How did music get you to where you are now?
I started as a pianist working around London, accompanying, performing, conducting. Then I moved into production and direction. Now the focus is teaching. I’ve taken a journey, meeting different people along the way, and, like many other music professionals, I have come to understand that music education is the great mission. Teaching music and learning music encompasses all the important elements of what it means to be a citizen….collaboration, excellence, listening, resilience, determination, risk-taking, rigorous analysis, the importance of truth…it’s all there.
Why did you choose to work in music?
As a kid it was the most fun thing to do ever and that really took me a long way into the music world. I didn’t think too hard about it! Now, as an adult, music provides the most fascinating, varied and challenging work-life I can imagine. Strangely enough there was a period for me where the goal was to leave music, because I thought I might learn something from other disciplines…but I kept discovering that music contains the disciplines that need to be mastered for most other walks of life.
What advice would you give to the parent of someone learning music for the first time?
Call MusicMaps! We’re a bunch of people who care deeply about music education and we’ll talk through all your queries and concerns. As an alternative to my cheeky answer, I would say there are so many practical considerations. But to zero down on one thing here: keep in mind that the enjoyment of music is one of the single best gifts you can give your child and will form the underpinning of their understanding of the world.
Name a piece of music that inspires you and why.
I love the Goldberg Variations (especially when played by Glenn Gould) as it refreshes the parts that other variations cannot reach. It’s one of those pieces that I think can be enjoyed by anyone from any music culture and at any time in your life…and there are not many of those. If you want to enjoy it with your children, wait until bedtime, read them their story, turn the lights off and then cuddle them while you put it on at a low volume. They might think their parents have lost it, but also they will be secretly delighted.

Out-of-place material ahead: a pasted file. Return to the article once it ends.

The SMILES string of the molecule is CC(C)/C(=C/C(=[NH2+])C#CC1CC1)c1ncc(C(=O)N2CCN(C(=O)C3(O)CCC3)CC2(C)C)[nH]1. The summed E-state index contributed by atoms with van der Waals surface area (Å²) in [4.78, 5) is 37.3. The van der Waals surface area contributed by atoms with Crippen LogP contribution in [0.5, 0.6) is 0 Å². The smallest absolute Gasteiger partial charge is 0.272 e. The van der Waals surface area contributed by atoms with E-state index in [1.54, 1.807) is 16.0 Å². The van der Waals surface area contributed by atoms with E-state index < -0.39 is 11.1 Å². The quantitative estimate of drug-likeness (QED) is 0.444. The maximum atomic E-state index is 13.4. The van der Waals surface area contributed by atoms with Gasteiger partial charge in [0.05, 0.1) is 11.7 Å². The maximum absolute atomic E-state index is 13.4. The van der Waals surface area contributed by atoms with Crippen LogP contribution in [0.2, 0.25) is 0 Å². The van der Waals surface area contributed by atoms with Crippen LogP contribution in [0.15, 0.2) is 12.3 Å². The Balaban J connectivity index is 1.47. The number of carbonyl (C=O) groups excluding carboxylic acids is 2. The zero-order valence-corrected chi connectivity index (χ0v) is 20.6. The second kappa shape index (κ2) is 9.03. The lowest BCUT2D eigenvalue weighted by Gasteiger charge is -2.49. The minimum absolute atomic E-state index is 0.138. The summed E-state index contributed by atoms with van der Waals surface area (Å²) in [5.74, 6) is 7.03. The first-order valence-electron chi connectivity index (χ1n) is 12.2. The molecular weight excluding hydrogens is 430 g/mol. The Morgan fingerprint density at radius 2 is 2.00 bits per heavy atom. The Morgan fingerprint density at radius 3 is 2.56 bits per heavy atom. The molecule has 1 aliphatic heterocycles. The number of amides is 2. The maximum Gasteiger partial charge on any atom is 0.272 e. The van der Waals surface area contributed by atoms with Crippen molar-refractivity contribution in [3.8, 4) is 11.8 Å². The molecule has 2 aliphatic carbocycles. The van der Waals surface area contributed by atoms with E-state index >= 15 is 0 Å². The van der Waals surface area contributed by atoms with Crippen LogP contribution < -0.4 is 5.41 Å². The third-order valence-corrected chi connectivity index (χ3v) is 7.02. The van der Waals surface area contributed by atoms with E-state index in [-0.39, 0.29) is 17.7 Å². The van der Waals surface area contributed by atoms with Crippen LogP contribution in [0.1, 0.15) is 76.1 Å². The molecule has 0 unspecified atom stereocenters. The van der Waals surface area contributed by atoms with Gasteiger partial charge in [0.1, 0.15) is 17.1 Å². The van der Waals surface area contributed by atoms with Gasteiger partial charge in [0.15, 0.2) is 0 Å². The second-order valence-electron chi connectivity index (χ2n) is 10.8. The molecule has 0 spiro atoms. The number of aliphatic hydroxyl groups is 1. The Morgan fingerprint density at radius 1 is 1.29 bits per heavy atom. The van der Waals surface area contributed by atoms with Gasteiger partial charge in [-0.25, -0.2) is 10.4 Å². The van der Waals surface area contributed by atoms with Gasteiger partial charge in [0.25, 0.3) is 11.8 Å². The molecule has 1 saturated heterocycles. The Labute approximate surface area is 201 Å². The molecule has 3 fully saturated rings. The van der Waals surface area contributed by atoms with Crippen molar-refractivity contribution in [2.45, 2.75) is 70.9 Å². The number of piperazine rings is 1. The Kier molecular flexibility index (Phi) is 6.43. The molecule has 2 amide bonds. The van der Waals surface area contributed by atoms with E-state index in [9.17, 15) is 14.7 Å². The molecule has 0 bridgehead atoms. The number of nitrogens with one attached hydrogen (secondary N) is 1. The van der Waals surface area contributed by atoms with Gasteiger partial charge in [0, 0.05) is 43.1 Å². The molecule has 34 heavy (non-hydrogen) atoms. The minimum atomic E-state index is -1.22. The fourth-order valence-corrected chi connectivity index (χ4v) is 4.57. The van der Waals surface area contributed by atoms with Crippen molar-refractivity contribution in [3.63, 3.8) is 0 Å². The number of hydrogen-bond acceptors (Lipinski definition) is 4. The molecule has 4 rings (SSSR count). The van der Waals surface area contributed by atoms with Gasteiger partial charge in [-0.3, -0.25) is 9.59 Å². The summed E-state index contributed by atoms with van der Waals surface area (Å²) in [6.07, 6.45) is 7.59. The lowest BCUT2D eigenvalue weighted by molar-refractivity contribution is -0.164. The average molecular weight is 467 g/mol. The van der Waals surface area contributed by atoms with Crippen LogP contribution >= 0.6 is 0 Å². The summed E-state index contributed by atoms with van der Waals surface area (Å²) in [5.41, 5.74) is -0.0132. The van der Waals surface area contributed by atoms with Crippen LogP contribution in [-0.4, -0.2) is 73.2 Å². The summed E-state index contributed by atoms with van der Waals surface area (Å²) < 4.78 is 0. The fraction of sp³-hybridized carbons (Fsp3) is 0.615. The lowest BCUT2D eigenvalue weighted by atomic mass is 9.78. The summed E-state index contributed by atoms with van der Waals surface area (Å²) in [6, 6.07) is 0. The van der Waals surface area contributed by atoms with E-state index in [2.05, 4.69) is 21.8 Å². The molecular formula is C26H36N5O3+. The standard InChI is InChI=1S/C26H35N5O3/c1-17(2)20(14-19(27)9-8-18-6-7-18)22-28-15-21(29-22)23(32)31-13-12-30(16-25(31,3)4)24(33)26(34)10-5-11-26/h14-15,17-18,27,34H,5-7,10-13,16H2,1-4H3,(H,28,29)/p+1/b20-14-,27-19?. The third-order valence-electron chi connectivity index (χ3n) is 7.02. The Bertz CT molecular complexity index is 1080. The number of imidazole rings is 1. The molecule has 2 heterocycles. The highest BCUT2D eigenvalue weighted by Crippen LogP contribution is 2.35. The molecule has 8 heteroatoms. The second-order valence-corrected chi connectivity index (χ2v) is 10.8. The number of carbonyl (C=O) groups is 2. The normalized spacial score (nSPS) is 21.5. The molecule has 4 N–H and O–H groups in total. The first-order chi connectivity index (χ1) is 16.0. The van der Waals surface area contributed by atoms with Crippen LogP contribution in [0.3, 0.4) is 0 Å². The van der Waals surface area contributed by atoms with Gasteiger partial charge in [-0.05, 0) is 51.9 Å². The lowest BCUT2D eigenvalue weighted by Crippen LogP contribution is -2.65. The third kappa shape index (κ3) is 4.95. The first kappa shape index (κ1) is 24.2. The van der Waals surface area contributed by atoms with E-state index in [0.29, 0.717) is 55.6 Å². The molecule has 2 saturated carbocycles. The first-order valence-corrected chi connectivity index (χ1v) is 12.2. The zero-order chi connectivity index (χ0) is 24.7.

Where is the most exciting place music has taken you?
There are so many fun moments to choose from, but my year at the Moscow Conservatoire studying piano has to be up there. It was enthralling and intimidating in equal measure. I do remember, quite vividly, preparing really quite a difficult piece (or so I thought) in one week (having done my obligatory daily seven hours practice). I had been very diligent in learning the entire piece, including the difficult passages, and ensuring I had my own interpretation, but staying within the confines of the ‘Russian school’. I had this covered. On the day of my lesson at the end of this first week, I entered the magnificent and grand teaching room. At the far end of the room, my distinguished professor of piano was waiting, with an air of nonchalance but also high expectation. She said nothing. I sat at the piano. Now was the moment to impress her with all my hard work and dedication. I reached for my sheet music moving it up to the stand on the piano. At the same time her until now passive face, became this sort of excited mix of horror and confusion. It was then I realised I was supposed to learn this monster of a piece from memory in my very first lesson and I was probably going down as ‘that guy’ who had no idea about piano playing.
What made you choose your instrument?
I’ve been lucky to have been taught by the most wonderful music teachers, but my piano teachers in particular have helped me unlock the mysteries of great composers…and taught me how to play a left-hand boogie-woogie bass line. So piano has been my go-to instrument.
What is the best piece of advice you were given by a music teacher?
That you can build a whole life on learning your scales. It sounds like that might not be true, but it is.